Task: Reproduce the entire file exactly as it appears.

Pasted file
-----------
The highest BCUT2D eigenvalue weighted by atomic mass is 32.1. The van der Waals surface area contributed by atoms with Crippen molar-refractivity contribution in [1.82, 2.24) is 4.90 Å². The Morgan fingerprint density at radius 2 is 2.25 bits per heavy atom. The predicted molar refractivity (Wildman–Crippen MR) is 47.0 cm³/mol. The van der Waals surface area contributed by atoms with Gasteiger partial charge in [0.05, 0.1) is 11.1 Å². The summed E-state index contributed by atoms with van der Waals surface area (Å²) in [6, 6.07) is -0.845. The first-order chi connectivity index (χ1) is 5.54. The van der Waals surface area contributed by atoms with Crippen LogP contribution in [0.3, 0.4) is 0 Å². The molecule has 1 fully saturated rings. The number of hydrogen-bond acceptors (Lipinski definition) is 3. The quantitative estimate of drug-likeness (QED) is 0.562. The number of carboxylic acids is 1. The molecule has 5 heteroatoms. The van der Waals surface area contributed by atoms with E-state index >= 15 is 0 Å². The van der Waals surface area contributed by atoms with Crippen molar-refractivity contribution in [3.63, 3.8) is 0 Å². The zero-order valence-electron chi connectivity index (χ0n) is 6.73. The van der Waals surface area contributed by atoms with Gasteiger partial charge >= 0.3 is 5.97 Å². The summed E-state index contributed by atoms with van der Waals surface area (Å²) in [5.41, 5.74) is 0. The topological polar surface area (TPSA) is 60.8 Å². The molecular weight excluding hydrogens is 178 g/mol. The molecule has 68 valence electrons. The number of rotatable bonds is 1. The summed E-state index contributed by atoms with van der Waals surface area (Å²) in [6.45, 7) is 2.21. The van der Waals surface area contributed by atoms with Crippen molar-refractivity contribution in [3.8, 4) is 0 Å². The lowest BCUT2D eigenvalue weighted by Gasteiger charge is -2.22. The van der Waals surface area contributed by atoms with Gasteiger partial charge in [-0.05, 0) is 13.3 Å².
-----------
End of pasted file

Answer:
The highest BCUT2D eigenvalue weighted by atomic mass is 32.1. The van der Waals surface area contributed by atoms with Crippen molar-refractivity contribution in [1.82, 2.24) is 4.90 Å². The Morgan fingerprint density at radius 2 is 2.25 bits per heavy atom. The predicted molar refractivity (Wildman–Crippen MR) is 47.0 cm³/mol. The van der Waals surface area contributed by atoms with Gasteiger partial charge in [0.05, 0.1) is 11.1 Å². The summed E-state index contributed by atoms with van der Waals surface area (Å²) in [6, 6.07) is -0.845. The first-order chi connectivity index (χ1) is 5.54. The van der Waals surface area contributed by atoms with Crippen LogP contribution in [0.3, 0.4) is 0 Å². The molecule has 1 fully saturated rings. The number of hydrogen-bond acceptors (Lipinski definition) is 3. The quantitative estimate of drug-likeness (QED) is 0.562. The number of carboxylic acids is 1. The molecule has 5 heteroatoms. The van der Waals surface area contributed by atoms with E-state index >= 15 is 0 Å². The van der Waals surface area contributed by atoms with Crippen molar-refractivity contribution in [3.63, 3.8) is 0 Å². The zero-order valence-electron chi connectivity index (χ0n) is 6.73. The van der Waals surface area contributed by atoms with Gasteiger partial charge >= 0.3 is 5.97 Å². The summed E-state index contributed by atoms with van der Waals surface area (Å²) in [5.41, 5.74) is 0. The topological polar surface area (TPSA) is 60.8 Å². The molecular weight excluding hydrogens is 178 g/mol. The molecule has 68 valence electrons. The number of rotatable bonds is 1. The summed E-state index contributed by atoms with van der Waals surface area (Å²) in [6.45, 7) is 2.21. The van der Waals surface area contributed by atoms with Crippen molar-refractivity contribution in [3.8, 4) is 0 Å². The lowest BCUT2D eigenvalue weighted by Gasteiger charge is -2.22. The van der Waals surface area contributed by atoms with Gasteiger partial charge in [-0.05, 0) is 13.3 Å².